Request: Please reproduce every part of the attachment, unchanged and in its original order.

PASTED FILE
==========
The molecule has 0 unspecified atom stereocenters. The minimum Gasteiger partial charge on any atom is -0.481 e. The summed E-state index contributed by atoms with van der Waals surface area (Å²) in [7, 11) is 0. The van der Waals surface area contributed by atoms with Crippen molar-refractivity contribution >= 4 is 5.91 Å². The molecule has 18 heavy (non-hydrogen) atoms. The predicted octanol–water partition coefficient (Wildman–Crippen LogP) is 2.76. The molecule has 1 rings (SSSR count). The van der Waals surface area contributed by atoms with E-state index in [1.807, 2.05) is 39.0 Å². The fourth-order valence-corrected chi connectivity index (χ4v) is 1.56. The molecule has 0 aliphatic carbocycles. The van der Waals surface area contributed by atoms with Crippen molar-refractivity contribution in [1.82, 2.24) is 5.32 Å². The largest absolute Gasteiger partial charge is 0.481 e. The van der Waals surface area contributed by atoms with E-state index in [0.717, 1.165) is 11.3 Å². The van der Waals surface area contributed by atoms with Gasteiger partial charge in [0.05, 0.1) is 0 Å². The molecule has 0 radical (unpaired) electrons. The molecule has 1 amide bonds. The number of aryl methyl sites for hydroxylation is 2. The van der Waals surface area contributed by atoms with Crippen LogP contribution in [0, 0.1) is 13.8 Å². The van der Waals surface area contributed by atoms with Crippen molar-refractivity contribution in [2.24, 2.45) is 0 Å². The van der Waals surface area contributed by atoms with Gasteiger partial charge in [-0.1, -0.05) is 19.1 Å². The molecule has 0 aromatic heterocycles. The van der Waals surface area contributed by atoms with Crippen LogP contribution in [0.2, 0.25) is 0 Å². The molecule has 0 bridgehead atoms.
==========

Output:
The molecule has 0 unspecified atom stereocenters. The minimum Gasteiger partial charge on any atom is -0.481 e. The summed E-state index contributed by atoms with van der Waals surface area (Å²) in [7, 11) is 0. The van der Waals surface area contributed by atoms with Crippen molar-refractivity contribution >= 4 is 5.91 Å². The molecule has 18 heavy (non-hydrogen) atoms. The predicted octanol–water partition coefficient (Wildman–Crippen LogP) is 2.76. The molecule has 1 rings (SSSR count). The van der Waals surface area contributed by atoms with E-state index in [1.807, 2.05) is 39.0 Å². The fourth-order valence-corrected chi connectivity index (χ4v) is 1.56. The molecule has 0 aliphatic carbocycles. The van der Waals surface area contributed by atoms with Crippen molar-refractivity contribution in [1.82, 2.24) is 5.32 Å². The largest absolute Gasteiger partial charge is 0.481 e. The van der Waals surface area contributed by atoms with E-state index in [0.717, 1.165) is 11.3 Å². The van der Waals surface area contributed by atoms with Gasteiger partial charge in [0.05, 0.1) is 0 Å². The molecule has 0 radical (unpaired) electrons. The molecule has 1 amide bonds. The number of aryl methyl sites for hydroxylation is 2. The van der Waals surface area contributed by atoms with Crippen LogP contribution in [0, 0.1) is 13.8 Å². The van der Waals surface area contributed by atoms with Crippen molar-refractivity contribution in [2.24, 2.45) is 0 Å². The van der Waals surface area contributed by atoms with Gasteiger partial charge in [-0.1, -0.05) is 19.1 Å². The molecule has 0 aromatic heterocycles. The van der Waals surface area contributed by atoms with Crippen LogP contribution in [0.2, 0.25) is 0 Å². The molecule has 0 bridgehead atoms.